Pre-completion conduct - With parties increasingly alert to business risks in the pre-completion period and longer timeframes to accommodate the greater range of regulatory and FDI conditions, there may be heavier negotiation around conduct of business in this period, as well as walk-away rights. However, parties should always be mindful of gun-jumping risks.
Warranty cover - Moving away from the more recent ‘no recourse’ seller terms, there may be more scope for debate on warranty protection and the timing for bring-down of the warranties. Whilst the trend for W&I insurance is likely to continue, in distressed situations there may be higher premiums and more limited coverage. That could also see the rise of retentions and escrow arrangements.
Recent years have seen regulatory authorities around the world become increasingly interventionist in M&A. This has been driven by a range of factors, including: scepticism about the benefits of M&A, concerns around previous under-enforcement, geo-political factors, and uncertainty no longer being seen as a reason not to intervene.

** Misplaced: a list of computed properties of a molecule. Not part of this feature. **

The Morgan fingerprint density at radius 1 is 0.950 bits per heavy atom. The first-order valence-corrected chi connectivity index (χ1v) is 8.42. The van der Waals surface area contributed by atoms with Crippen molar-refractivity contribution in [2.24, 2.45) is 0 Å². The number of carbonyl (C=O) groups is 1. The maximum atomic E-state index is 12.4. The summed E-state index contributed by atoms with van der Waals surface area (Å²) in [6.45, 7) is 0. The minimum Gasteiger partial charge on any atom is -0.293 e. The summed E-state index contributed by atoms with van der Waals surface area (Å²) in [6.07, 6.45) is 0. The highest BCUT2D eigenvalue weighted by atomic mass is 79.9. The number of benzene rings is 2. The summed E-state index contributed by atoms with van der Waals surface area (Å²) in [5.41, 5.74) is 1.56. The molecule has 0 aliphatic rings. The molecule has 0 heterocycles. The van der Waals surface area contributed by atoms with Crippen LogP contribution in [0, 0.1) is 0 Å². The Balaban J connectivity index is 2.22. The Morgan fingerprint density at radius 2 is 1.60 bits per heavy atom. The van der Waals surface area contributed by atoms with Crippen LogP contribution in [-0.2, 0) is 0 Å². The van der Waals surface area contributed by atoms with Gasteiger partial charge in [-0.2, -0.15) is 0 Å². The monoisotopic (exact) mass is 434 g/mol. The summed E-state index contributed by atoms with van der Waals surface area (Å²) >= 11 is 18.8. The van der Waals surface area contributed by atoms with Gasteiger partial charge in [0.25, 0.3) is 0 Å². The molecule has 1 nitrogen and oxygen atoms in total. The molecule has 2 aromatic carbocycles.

Increasing intervention – US regulators’ increasingly interventionist approach is part of a global trend. The UK Competition and Markets Authority (CMA), for example, is now intervening in three times as many deals as it did ten years ago. In the current financial year, the CMA has intervened in over half of the mergers it has reviewed (i.e., the transaction was prohibited, abandoned, or required remedies to secure clearance). Around one third of the cases were referred for an in-depth investigation, typically adding several months to the transaction timetable. Similarly, although its intervention rate has been significantly lower, the European Commission (EC) continues to pursue a rigorous approach to merger control.